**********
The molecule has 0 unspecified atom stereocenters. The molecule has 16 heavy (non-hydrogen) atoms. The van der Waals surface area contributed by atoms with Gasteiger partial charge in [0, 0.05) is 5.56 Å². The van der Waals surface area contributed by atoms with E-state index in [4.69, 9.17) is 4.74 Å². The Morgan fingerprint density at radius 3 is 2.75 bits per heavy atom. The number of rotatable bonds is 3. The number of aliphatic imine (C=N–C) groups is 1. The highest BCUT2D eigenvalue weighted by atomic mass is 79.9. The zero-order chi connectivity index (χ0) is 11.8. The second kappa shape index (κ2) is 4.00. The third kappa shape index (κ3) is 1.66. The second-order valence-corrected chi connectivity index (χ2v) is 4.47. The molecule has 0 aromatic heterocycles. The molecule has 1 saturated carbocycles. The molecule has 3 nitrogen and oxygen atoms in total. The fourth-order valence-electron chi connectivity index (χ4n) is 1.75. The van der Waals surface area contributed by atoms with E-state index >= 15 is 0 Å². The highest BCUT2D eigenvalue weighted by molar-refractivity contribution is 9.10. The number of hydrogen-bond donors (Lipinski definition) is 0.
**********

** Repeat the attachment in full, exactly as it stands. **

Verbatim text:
The molecule has 0 unspecified atom stereocenters. The molecule has 16 heavy (non-hydrogen) atoms. The van der Waals surface area contributed by atoms with Gasteiger partial charge in [0, 0.05) is 5.56 Å². The van der Waals surface area contributed by atoms with E-state index in [4.69, 9.17) is 4.74 Å². The Morgan fingerprint density at radius 3 is 2.75 bits per heavy atom. The number of rotatable bonds is 3. The number of aliphatic imine (C=N–C) groups is 1. The highest BCUT2D eigenvalue weighted by atomic mass is 79.9. The zero-order chi connectivity index (χ0) is 11.8. The second kappa shape index (κ2) is 4.00. The third kappa shape index (κ3) is 1.66. The second-order valence-corrected chi connectivity index (χ2v) is 4.47. The molecule has 0 aromatic heterocycles. The molecule has 1 saturated carbocycles. The molecule has 3 nitrogen and oxygen atoms in total. The fourth-order valence-electron chi connectivity index (χ4n) is 1.75. The van der Waals surface area contributed by atoms with E-state index >= 15 is 0 Å². The highest BCUT2D eigenvalue weighted by molar-refractivity contribution is 9.10. The number of hydrogen-bond donors (Lipinski definition) is 0.